A Schoolyard Investigation

(Back to Overview)

Have you ever noticed what happens to shadows during the day? If you've already made outdoor observations, you probably discovered what ancient humans learned.

Long ago, people discovered that shadows point north when the sun is highest. A shadow is long in the morning as the sun appears in the east. It is shortest around noon. Then it gets longer again until the sun sets in the west — but the shadow was on the other side of the object. (It had moved "clockwise"!) How do you think they used this information to keep track of time? Jot your ideas. Then read on!

They created simple sundials (clocks) called shadow sticks. 2,000 years ago, scientists discovered that if the shadow stick was slanted, it kept more accurate time than a straight object. They learned that if the stick (called a gnomon) was slanted to the same degree as the latitude where it is placed, it kept accurate time all year long. (This is because the earth's axis is also tilted.)

Try this! Set up your own shadow stick clock like these fourth grade students in Minnesota did. Here's how:

1. Use an atlas or other resource to look up the latitude of your town.

2. Use a "protractor" to insert a post (stick or yardstick) into the ground at the same angle as your latitude. Use a compass to make sure the shadow stick points North. That aligns it with earth's axis. What next?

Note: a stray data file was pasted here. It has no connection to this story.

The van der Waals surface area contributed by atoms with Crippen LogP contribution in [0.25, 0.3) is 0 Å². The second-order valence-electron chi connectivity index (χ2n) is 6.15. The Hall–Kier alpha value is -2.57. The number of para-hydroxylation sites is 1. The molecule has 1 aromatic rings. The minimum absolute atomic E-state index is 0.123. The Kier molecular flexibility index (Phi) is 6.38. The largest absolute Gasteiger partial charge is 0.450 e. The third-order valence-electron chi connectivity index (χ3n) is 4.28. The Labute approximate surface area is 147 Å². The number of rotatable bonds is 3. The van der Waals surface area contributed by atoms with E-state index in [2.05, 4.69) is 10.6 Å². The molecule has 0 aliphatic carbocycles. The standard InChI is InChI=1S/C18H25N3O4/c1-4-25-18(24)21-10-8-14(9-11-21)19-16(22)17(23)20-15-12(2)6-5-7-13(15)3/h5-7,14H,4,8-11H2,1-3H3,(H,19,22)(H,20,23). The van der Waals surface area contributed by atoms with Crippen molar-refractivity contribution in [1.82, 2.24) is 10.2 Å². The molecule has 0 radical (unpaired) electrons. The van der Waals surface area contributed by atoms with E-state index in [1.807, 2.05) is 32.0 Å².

3. Go outside in the morning. Use small rocks to mark your stick's shadow. Put the first rock at the top of the shadow and work your way down to the base of the stick. Every hour through the school day, do the same thing.

What patterns did you notice? Did the shortest shadow (when the sun was most directly overhead) appear when your watches pointed to noon? Did the times on your shadow stick clock match the times on your watches? Probably not! How would you explain the differences? Discuss this with your class. Then see what scientists say.

A clock and a shadow stick (sundial) measure two different things.

What Do Clocks Measure? A clock measures time passing in minutes in standard time zones that humans created.

What Do Shadow Sticks and Sundials Measure?
These measure the Earth's actual movement as it rotates on its axis each day (called "local apparent time"). The length of shadows and actual daylength differ from place to place and from day to day as the earth revolves around the sun.

How Do Time Zones Fit In?
Each time zone is an hour earlier than the one east of it and an hour later than the one west of it. But Earth rotates to the east on its axis at a rate of one degree every 4 minutes (15 degrees in an hour). So the sun appears overhead in eastern parts of the time zone before it does in western locations. Try This! Find Houston, TX, on this time zone map. Then find San Antonio, TX. Watches in both cities would say 9:00 because they are in the same time zone. In which city would a shadow stick clock (sundial) show 9:00 first? (Answer below map.)

Answer: A shadow stick clock (sundial) in Houston would show 9:00 first because it is east of San Antonio. (The sun would pass over it first.)

More! Houston is at about 95 degrees W longitude. San Antonio is at about 98 degrees W longitude. The distance between them is 3 degrees longitude. A sundial in Houston would show 9:00 (Local Apparent Time) about 12 minutes before the sundial in San Antonio. (3 degrees longitude X 4 minutes per degree = the time difference.)